How to give FENPEAD to your child

Shake the bottle well before measuring the dose.

If you forget to give FENPAED to your child

If you forget to give a dose to your child, give it as soon as you remember, unless it is almost time for the next dose. Never double-up on a dose to make up for the missed dose.

If you give too much FENPAED to your child or your child takes too much of it accidentally (overdose)

Immediately contact your doctor, pharmacist or the Poisons Information Centre (Australia: Telephone 13 11 26 or in New Zealand 0800 POISON or 0800 764 766) or go to the Emergency department at your nearest hospital, if you think that your child may have taken too much FENPAED. Do this even if there are no signs of discomfort or poisoning. Your child may need urgent medical attention.

Keep the telephone numbers for these places handy.

While you are giving FENPAED to your child

Tell all doctors, dentists and pharmacists who are treating your child that your child is taking FENPAED and before your child starts any new medicine.

Do not give FENPAED to anyone else, even if you think his or her symptoms seem similar to your child.

Do not give FENPAED to your child to treat any other complaints unless your doctor tells you to.

Side effects

Like all medicines FENPAED can have some side effects although these are rare and usually mild. The most common side effect is irritation of the stomach which can cause problems in some patients.

If your child suffers from the following stop giving the medicine and seek immediate medical help:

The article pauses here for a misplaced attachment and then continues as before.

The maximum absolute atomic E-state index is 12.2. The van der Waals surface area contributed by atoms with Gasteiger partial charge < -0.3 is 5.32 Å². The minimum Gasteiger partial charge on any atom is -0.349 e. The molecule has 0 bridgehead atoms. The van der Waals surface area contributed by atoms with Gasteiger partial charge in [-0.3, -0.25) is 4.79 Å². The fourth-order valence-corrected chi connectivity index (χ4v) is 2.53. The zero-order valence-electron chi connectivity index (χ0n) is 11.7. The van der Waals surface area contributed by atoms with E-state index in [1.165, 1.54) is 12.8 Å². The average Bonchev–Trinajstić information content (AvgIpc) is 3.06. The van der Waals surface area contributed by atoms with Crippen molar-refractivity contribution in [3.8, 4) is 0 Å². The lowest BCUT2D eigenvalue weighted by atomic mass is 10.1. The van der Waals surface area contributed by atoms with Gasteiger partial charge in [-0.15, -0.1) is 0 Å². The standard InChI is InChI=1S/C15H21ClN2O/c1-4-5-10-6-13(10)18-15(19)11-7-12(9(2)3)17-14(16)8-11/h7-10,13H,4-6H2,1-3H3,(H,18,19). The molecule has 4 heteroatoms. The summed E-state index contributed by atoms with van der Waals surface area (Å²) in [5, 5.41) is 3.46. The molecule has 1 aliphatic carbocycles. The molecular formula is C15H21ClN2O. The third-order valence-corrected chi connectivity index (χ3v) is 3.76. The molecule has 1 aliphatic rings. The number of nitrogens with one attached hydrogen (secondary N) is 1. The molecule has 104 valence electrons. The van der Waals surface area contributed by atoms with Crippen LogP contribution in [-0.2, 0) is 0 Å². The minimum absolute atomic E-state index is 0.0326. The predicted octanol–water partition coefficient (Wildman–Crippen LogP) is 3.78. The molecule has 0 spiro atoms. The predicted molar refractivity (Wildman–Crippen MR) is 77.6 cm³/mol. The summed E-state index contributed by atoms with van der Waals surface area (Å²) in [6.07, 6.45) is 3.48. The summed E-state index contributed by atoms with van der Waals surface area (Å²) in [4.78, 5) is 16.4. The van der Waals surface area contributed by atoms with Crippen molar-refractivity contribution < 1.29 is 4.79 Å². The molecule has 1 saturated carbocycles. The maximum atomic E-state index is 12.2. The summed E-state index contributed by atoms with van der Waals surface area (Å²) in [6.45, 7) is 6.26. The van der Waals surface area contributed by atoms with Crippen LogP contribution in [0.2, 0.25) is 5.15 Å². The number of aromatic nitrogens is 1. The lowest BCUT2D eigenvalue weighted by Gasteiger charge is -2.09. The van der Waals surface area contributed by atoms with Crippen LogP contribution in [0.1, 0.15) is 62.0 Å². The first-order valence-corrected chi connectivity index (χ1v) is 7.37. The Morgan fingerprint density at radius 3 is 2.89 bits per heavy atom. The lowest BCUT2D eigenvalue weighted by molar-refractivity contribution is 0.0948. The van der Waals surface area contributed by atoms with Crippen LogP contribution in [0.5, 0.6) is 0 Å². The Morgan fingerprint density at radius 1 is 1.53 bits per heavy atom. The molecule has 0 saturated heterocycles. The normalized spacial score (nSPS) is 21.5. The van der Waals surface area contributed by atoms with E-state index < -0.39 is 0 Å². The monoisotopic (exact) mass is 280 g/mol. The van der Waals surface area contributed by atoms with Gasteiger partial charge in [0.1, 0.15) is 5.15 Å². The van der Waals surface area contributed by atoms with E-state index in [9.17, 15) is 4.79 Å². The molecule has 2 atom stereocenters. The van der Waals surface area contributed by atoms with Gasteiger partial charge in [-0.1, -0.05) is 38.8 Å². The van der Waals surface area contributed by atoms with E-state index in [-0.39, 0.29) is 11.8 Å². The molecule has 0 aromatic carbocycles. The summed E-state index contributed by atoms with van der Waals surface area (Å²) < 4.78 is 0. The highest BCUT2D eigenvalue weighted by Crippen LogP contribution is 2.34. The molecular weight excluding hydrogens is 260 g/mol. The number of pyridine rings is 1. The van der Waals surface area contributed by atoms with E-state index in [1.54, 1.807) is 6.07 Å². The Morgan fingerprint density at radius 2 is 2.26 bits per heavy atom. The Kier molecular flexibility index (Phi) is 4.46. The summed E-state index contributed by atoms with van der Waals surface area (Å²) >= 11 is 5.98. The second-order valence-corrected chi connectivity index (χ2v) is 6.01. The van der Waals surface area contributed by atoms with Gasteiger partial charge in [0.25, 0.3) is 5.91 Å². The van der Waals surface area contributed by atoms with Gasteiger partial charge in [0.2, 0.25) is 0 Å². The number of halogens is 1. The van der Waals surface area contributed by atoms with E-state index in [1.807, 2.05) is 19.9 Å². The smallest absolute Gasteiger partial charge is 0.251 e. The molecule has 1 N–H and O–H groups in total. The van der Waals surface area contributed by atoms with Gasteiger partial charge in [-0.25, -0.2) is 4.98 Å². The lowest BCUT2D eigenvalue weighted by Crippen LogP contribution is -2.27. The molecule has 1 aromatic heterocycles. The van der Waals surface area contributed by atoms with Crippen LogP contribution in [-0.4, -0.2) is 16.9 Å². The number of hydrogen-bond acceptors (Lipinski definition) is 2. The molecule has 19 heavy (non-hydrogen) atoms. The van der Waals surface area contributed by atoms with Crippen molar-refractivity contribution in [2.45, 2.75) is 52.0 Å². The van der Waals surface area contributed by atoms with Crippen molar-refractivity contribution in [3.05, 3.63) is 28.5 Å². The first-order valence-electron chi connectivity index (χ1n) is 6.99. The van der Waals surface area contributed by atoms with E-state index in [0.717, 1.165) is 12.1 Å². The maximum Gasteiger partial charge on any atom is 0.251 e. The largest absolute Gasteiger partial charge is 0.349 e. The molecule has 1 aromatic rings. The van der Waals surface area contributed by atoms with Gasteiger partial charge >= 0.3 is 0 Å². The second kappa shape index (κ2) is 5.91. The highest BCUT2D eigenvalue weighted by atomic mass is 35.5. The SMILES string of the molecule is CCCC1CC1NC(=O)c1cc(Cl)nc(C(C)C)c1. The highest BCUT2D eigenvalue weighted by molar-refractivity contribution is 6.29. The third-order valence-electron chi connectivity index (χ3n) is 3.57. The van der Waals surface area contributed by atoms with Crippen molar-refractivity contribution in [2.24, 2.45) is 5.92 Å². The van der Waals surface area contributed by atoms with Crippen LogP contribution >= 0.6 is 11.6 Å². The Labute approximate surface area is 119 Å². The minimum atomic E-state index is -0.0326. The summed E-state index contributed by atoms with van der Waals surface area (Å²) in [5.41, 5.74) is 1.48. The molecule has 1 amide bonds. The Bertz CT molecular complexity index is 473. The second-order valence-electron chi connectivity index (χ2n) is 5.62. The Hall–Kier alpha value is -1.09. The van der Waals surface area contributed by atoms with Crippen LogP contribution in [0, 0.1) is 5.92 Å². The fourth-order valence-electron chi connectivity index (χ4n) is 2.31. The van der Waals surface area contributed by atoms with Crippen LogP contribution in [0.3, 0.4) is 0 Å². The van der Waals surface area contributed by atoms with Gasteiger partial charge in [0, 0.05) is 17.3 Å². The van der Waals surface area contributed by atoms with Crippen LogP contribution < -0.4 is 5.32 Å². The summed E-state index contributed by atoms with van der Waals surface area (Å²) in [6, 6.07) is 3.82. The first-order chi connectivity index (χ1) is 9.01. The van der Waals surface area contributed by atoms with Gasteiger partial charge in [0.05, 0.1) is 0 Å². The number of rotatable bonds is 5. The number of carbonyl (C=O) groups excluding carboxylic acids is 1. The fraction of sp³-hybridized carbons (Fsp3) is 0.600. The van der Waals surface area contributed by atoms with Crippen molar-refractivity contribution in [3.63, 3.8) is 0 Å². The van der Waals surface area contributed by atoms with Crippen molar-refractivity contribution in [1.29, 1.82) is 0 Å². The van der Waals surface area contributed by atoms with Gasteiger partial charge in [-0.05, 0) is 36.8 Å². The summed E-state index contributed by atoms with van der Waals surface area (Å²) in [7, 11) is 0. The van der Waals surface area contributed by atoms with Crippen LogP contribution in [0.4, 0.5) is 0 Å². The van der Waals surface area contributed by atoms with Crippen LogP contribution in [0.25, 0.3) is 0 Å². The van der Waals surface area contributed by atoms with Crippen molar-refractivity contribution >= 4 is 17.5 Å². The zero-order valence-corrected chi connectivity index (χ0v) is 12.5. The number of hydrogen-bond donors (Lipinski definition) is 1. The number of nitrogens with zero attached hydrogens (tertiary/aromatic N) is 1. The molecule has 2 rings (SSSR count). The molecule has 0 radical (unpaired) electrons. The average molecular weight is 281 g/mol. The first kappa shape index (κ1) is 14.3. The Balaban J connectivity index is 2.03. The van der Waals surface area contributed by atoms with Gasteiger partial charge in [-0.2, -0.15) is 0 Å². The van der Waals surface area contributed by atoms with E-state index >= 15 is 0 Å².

• Pass blood in their faeces (stools/motions)
  • Pass black, tarry stools
  • Vomit blood or dark particles that look like ground coffee

If your child experiences any of the following, stop giving the medicine and tell your doctor immediately.

  • Unexplained stomach pain, indigestion, heartburn, feeling sick and/or vomiting
  • Unexplained wheezing, shortness of breath, skin rash, itching or bruising, lightheadedness or racing heart
  • Yellowing of the eyes and/or skin
  • Severe sore throat with high fever
  • Blurred or disturbed vision
  • Hallucination
  • Fluid retention, e.g. swollen ankles, not passing enough urine.

Other unusual effects may include headache and occasionally hypersensitivity reactions may occur which can cause skin rashes.

Rarely Crohn’s disease or ulcerative colitis or other stomach problems may be exacerbated. Very rarely, blood disorders and liver and kidney problems may occur with Ibuprofen. If any of these become troublesome or last more than a few days, tell your doctor. If your child experiences any other unusual symptoms while taking this medicine, tell your doctor or pharmacist.

After you give FENPAED to your child


Store below 25°C. Protect from light.

Do not give FENPAED to your child after the expiry date shown on the bottle.

Keep this medicine out of reach and sight of children.

Product description

What it looks like

FENPAED is sugar free, white colour suspension with strawberry flavour.

Each bottle contains 100 ml or 200 ml of oral suspension.


Each 5 ml of the oral suspension contains 100 mg of Ibuprofen. It also contains glycerol (E422), xanthan gum, maltitol (E965), polysorbate 80, saccharin sodium (E954), citric acid monohydrate, sodium methyl hydroxybenzoate (E219), sodium propyl hydroxybenzoate (E217), purified water and strawberry flavour.


AFT Pharmaceuticals Pty Ltd.,
113 Wicks Road, North Ryde, NSW 2113

This leaflet prepared: July 2015

AUST R 127602

Published by MIMS March 2016